Policy responses for Canada - HSRM


Policy responses for Canada

1.3 Isolation and quarantine

PHAC’s COVID-19 webpage provides specific guidance is provided regarding self-monitoring, -isolation and -quarantine measures. Specifically, self-monitoring for symptoms of COVID-19 is recommended for all individuals and, particularly, those at increased risk of acquiring COVID-19; self-isolation is recommended for any symptomatic person suspected of having, or known to have, COVID-19; any asymptomatic person with high-risk of exposure to the virus; and travellers entering the country from aboard (PHAC, 2020d). Further, protective self-separation for any person at high-risk for severe illness from COVID-19 is recommended (PHAC, 2020d).

Notably, early in the COVID-19 pandemic, all written communication from PHAC used terminology that is inconsistent with technical epidemiological language, as appropriately used in most other countries, when describing quarantine and isolation requirements  (PHAC, 2020d). Namely, PHAC recommended “self-isolation” for individuals confirmed to have COVID-19 and recent travellers, while individuals possibly exposed to COVID-19 were asked to “isolate” for 14 days  (PHAC, 2020d). The correct terminology was sometimes used during press briefings by Drs. Tam and Njoo, although not consistently. This resulted in considerable confusion among the public and health officials, particularly given the closeness of the terms “isolation” and “self-isolation”. Since April, PHAC’s communication has increasingly used the terminology of quarantine and isolation  (PHAC, 2020d); albeit, the use of terminology sometimes still does not align with their technical definitions and, often, both sets of terms are used. For example, asymptomatic individuals with close contact to a confirmed/ probable COVID-19 case or otherwise exposed to COVID-19 are asked to “quarantine (self-isolate)”, while individuals diagnosed with COVID-19 (or awaiting laboratory confirmation of COVID-19), symptoms of COVID-19, recent contact with a confirmed or suspected COVID-19 case, or otherwise told by public health officials are asked to “isolate” (PHAC, 2020ae). Asymptomatic travellers arriving in Canada from abroad are subject to a mandatory 14-day “quarantine”, while symptomatic travellers are subject to a mandatory “isolation” period (PHAC, 2020ae).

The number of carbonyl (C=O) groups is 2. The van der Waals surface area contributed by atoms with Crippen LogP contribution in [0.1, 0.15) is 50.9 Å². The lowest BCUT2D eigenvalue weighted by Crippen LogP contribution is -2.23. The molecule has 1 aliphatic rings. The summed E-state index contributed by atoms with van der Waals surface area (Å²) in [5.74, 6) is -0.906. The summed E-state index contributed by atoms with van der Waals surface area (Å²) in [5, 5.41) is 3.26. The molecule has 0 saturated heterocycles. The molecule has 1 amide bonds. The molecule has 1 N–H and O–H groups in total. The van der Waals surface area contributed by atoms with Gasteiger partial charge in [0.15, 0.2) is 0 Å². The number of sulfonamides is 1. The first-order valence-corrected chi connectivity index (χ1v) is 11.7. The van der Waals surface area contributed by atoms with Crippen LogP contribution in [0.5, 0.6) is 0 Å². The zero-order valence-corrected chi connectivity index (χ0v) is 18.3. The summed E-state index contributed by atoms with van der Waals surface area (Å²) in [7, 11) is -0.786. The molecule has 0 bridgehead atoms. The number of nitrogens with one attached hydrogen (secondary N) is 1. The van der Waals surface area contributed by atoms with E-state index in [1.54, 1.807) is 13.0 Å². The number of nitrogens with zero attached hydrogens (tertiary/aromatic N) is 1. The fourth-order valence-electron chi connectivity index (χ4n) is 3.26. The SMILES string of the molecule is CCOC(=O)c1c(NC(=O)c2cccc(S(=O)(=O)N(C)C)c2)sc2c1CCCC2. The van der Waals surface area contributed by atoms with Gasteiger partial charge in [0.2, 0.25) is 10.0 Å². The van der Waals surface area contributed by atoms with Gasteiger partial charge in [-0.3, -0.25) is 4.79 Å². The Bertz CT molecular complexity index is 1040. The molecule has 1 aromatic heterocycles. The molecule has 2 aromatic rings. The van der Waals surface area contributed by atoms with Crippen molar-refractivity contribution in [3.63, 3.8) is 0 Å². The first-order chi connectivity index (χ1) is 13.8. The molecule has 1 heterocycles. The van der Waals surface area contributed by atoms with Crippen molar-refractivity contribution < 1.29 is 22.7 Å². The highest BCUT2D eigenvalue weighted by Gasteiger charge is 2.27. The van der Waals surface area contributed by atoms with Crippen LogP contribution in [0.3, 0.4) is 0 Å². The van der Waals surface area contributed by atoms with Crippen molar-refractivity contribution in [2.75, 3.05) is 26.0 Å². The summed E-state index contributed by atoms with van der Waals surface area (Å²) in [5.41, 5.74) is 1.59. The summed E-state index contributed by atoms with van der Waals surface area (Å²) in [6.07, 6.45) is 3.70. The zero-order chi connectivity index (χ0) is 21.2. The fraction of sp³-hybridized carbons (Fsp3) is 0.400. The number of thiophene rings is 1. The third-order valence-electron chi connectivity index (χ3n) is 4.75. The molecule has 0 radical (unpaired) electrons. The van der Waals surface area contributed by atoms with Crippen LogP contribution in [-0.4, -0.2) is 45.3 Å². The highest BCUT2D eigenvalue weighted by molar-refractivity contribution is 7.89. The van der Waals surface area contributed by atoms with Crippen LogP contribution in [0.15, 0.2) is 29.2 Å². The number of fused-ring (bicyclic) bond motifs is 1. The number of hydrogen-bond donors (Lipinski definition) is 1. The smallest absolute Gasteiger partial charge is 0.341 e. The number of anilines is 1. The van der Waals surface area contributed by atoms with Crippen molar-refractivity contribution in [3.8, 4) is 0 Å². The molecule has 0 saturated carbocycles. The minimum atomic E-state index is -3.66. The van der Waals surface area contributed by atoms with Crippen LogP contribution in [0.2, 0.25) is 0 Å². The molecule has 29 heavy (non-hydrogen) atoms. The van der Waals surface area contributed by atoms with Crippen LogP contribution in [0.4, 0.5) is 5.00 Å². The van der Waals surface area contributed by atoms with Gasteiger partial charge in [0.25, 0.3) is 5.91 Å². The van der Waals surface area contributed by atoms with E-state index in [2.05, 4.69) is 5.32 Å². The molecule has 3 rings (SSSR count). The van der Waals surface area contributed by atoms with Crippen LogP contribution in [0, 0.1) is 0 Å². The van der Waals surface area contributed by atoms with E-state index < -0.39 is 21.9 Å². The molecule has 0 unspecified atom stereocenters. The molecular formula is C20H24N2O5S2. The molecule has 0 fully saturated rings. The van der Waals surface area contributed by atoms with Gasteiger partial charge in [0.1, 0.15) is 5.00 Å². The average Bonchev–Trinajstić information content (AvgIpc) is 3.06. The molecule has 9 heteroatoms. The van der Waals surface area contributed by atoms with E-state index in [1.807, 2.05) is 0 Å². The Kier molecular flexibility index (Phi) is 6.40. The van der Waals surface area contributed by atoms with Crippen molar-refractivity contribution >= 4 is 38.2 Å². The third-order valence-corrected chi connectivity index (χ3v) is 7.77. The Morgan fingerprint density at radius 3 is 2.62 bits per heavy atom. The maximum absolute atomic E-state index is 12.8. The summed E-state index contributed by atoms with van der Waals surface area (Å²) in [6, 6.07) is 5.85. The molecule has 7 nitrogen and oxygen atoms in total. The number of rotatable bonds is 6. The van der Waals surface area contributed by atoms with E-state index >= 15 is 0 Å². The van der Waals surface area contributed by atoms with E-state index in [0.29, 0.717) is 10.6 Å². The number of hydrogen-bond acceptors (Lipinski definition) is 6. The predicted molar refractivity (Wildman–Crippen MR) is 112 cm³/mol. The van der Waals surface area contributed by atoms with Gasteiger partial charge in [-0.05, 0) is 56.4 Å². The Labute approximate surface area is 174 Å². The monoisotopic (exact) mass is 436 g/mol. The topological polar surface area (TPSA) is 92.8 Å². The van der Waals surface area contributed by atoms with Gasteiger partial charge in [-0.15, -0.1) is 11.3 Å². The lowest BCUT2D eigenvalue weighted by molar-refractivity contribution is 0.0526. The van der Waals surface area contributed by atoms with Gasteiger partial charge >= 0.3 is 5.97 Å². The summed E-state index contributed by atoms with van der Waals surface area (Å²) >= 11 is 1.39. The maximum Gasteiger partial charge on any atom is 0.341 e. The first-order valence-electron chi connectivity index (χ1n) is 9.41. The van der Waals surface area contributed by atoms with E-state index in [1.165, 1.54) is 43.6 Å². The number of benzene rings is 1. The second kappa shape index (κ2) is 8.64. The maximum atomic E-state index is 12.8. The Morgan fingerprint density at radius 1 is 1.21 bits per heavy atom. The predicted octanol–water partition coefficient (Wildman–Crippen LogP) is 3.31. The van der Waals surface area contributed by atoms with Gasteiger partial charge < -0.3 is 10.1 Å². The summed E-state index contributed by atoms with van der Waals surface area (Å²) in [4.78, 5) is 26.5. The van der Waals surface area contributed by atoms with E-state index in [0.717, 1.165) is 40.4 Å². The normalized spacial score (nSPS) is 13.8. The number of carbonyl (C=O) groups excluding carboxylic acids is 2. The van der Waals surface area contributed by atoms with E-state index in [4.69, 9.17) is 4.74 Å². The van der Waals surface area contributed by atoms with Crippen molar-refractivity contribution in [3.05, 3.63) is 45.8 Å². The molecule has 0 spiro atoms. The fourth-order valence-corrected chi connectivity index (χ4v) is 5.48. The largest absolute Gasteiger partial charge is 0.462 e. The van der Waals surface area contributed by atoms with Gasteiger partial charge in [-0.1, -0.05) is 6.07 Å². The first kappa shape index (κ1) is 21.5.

According to PHAC, isolation includes not going to school, work, or any other public area, avoiding public transportation, and having supplies delivered to the home (PHAC, 2020ae). If leaving home for a medical reason, a mask should be worn, and the health care facility should be notified in advance (PHAC, 2020ae). While isolating, individuals are asked to monitor symptoms and will be advised by local public health authorities when they are no longer required to isolate ((PHAC, 2020ae). Isolation/quarantine is generally recommended for 14 days, except in the case of symptomatic individuals, who are required to isolate until their symptoms have resolved (PHAC, 2020ae). Specific recommendations are provided by local public health authorities, e.g. some require an individual to isolate for at least 24-48 hours after symptoms have resolved (PHAC, 2020ae).

On February 3, 2020, Health Canada announced an order under the Quarantine Act which mandated that individuals arriving by the federally secured aircraft to repatriate residents from Hubei province, China to Canadian Forces Base (CFB) Trenton must remain at the site for a 14-day period and undergo any health assessments that a quarantine officer required (Department of Justice, 2020a). On February 6,  the first Canadian-operated repatriation flight arrived at CFB Trenton (MOH, 2020). On February 17, the above order was expanded to include any person arriving in Canada by means of flight organized by the Government of Canada from a foreign country in which there was an outbreak of COVID-19 (Department of Justice, 2020a).

Starting February 8, 2020, all travellers from Hubei, China were asked to self-isolate for 14 days upon entering Canada (Staples, 2020b). The Government of Canada extended its COVID-19 screening requirements on February 9, 2020 to include travellers from “affected areas” and advised voluntary self-isolation for those who were symptomatic, according to media sources (Staples, 2020b). On February 11, officials stated they were considering extending their self-isolation request to include all travellers from China; this decision was further supported by a group of Chinese-Canadian physicians on February 27, who urged PHAC to extend this order to include travellers from all of China and other high-risk areas (Blackwell, 2020b). The following day, Canada’s Customs and Immigration Union urged officials to deploy more public health staff, particularly quarantine officers, to airports (Vogel, 2020). Since February 26, 2020, PHAC has recommended that individuals travelling from the affected region list self-monitor for 14 days after arrival to Canada (Staples, 2020b). Since February 26, 2020, PHAC has recommended that individuals travelling from the affected region list self-monitor for 14 days after arrival to Canada (Staples, 2020b).